WARSAW, Poland—Tomasz Szatkowski is an anomaly on two fronts. He’s the youngest ambassador to NATO and represents one of just seven members of the 28-nation alliance that pay their full share to support it.
NATO policy requires member nations to spend at least 2% of their gross domestic product on defense. Poland does that now, and plans to spend 2.5% by 2030.
Poland has been increasing its defense spending for years, given both its proximity to, and history with, an aggressive Russia. In the 20th century, the European nation was invaded by both Germany and Russia.
“This is the lesson we learned hard, that you really have to invest in your own security,” Szatkowski, 41, who took the NATO job in July, told The Daily Signal.
While in Poland in early September to mark the 80th anniversary of the beginning of World War II, Vice President Mike Pence called on allies to meet their NATO obligations.
The burden sharing is significant because under the agreement among NATO nations, if one member is attacked, the other members would come to its assistance.
“NATO, in spite of its weaknesses, isn’t the perfect alliance, but it is the best that was created in the history of Western civilization,” Szatkowski said. “Therefore, we also have to maintain it. We also have to invest into it. It’s natural to us that we have to do our own part when we are expecting others to cover our back as well.”
‘ Shifting Geopolitical Realities’
Of the 28 members in NATO, only the United States, Poland, Great Britain, Greece, Estonia, Latvia, and Lithuania spend 2% or more of their GDP on the military, according to NATO. That’s an improvement from 2016, when just four countries met their obligations.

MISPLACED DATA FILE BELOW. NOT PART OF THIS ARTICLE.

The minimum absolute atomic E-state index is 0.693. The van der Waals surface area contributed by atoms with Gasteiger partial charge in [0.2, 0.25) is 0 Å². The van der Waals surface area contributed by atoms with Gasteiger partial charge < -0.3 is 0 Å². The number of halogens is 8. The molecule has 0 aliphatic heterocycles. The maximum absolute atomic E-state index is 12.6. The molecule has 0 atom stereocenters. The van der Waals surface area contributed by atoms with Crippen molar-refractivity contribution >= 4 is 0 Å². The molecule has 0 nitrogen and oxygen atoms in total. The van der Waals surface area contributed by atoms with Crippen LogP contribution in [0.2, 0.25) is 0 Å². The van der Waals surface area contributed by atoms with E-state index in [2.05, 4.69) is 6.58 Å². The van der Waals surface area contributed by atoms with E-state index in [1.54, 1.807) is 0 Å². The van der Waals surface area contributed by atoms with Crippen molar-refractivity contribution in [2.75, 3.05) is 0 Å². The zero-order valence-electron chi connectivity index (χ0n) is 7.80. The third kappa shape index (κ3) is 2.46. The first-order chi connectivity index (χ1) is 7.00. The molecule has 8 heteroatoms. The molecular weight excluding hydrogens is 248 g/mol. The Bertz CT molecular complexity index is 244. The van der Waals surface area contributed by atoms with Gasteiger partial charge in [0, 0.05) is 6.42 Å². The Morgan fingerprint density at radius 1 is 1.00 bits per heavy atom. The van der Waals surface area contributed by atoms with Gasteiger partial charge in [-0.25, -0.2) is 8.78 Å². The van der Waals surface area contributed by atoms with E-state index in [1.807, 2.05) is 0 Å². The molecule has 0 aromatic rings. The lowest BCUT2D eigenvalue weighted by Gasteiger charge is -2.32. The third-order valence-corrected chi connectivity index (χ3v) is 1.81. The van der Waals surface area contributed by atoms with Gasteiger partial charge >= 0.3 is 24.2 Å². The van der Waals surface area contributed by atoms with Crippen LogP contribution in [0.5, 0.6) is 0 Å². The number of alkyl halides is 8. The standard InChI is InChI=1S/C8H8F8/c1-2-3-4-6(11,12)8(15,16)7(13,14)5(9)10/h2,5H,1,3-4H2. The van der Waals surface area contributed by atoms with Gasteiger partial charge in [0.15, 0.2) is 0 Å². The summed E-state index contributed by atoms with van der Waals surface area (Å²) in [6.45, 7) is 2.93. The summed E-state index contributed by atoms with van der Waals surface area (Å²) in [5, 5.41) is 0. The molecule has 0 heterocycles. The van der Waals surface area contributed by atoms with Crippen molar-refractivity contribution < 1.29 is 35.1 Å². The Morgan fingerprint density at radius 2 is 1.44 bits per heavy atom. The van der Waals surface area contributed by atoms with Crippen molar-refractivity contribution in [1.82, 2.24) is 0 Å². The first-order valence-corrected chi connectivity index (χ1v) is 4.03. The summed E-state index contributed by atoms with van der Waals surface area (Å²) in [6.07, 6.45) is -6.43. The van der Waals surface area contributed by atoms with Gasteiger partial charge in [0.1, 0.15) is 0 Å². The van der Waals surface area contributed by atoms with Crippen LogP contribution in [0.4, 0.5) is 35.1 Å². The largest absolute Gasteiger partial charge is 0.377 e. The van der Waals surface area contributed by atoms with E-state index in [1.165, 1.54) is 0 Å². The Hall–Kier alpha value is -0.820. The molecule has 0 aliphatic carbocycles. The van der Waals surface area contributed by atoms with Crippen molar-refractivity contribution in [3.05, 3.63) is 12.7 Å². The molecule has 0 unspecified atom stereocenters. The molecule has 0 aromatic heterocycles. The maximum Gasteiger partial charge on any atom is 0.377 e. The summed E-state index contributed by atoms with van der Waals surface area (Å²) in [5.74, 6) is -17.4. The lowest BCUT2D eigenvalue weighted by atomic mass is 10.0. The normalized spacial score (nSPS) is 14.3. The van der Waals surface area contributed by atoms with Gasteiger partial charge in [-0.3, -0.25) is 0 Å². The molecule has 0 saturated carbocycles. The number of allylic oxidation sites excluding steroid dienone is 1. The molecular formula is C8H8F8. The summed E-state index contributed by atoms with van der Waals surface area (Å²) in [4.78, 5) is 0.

“Only a handful of NATO members can say that they are living up to their spending commitments. The U.S. is right to be concerned by this,” Daniel Kochis, senior policy analyst in European affairs for The Heritage Foundation, told The Daily Signal. “However, there is nothing in the 1949 North Atlantic Treaty that states that the alliance’s security guarantee is conditional on a certain level of defense spending by its members.”
Kochis noted that in recent years, defense spending has increased with an additional $41 billion invested by NATO allies from 2016 to 2018. Although only the seven countries meet their obligation, 16 allies do meet the NATO benchmark to spend 20% of their defense budgets on new equipment.
“While not enough NATO member states are meeting the 2% spending commitment, encouragingly a majority of nations (24) have plans in place to reach the 2% of GDP benchmark by 2024—a testament to shifting geopolitical realities, and, perhaps, reception of a very consistent U.S. message,” Kochis said.
Burden sharing is a bone of contention for some Polish citizens such as Jarey Baster, a resident of Tarnobrzeg, a city in southeastern Poland.
“It’s not fair that Polish people are paying their NATO share, and other countries are not paying,” Baster told The Daily Signal. “We don’t want to pay for Germany and France. But we want to pay our own share.”
During Polish President Andrzej Duda’s visit to the White House in June, President Donald Trump announced plans to deploy 2,000 U.S. troops into Poland, adding to 4,000 troops already there—a move largely viewed as a means to deter possible Russian aggression.
Poland has offered to spend $2 billion on building military bases to house the troops. The Polish government is also buying 32 F-35A fighter jets from the United States.
Trump indicated he would relocate troops currently based in Germany, a country that despite being the strongest economy in Europe falls well short of its NATO obligation with just 1.36% of GDP going to defense.
‘Russia’s a Threat’
Paulina Michalczyk, a resident of Poznan in western Poland, said she worries that increased military spending and U.S. troops in the country could make Russia more aggressive.
“We are not at war. We are not threatened by any one country. So, Russia’s a threat. It has always been. It always will be,” Michalczyk, 29, told The Daily Signal while she was visiting Krakow.